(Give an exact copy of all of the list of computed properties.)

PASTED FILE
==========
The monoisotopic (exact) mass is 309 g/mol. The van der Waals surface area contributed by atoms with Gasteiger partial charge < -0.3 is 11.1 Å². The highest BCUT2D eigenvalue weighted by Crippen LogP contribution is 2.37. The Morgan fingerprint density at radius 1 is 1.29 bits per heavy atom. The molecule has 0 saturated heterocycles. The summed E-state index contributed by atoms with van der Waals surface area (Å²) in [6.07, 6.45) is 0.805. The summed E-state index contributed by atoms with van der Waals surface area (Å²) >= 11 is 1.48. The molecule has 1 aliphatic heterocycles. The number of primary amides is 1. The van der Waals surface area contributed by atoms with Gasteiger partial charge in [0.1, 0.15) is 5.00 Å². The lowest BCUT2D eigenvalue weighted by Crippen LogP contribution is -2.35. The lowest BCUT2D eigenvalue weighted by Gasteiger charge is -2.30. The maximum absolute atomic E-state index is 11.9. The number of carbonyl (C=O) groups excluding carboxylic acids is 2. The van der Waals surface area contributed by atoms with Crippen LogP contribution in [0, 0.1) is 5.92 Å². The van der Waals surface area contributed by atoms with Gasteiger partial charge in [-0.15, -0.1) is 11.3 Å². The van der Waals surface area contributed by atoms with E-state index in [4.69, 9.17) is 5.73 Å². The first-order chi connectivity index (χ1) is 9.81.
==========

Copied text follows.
The monoisotopic (exact) mass is 309 g/mol. The van der Waals surface area contributed by atoms with Gasteiger partial charge < -0.3 is 11.1 Å². The highest BCUT2D eigenvalue weighted by Crippen LogP contribution is 2.37. The Morgan fingerprint density at radius 1 is 1.29 bits per heavy atom. The molecule has 0 saturated heterocycles. The summed E-state index contributed by atoms with van der Waals surface area (Å²) in [6.07, 6.45) is 0.805. The summed E-state index contributed by atoms with van der Waals surface area (Å²) >= 11 is 1.48. The molecule has 1 aliphatic heterocycles. The number of primary amides is 1. The van der Waals surface area contributed by atoms with Gasteiger partial charge in [0.1, 0.15) is 5.00 Å². The lowest BCUT2D eigenvalue weighted by Crippen LogP contribution is -2.35. The lowest BCUT2D eigenvalue weighted by Gasteiger charge is -2.30. The maximum absolute atomic E-state index is 11.9. The number of carbonyl (C=O) groups excluding carboxylic acids is 2. The van der Waals surface area contributed by atoms with Crippen LogP contribution in [0, 0.1) is 5.92 Å². The van der Waals surface area contributed by atoms with Gasteiger partial charge in [-0.15, -0.1) is 11.3 Å². The van der Waals surface area contributed by atoms with E-state index in [4.69, 9.17) is 5.73 Å². The first-order chi connectivity index (χ1) is 9.81.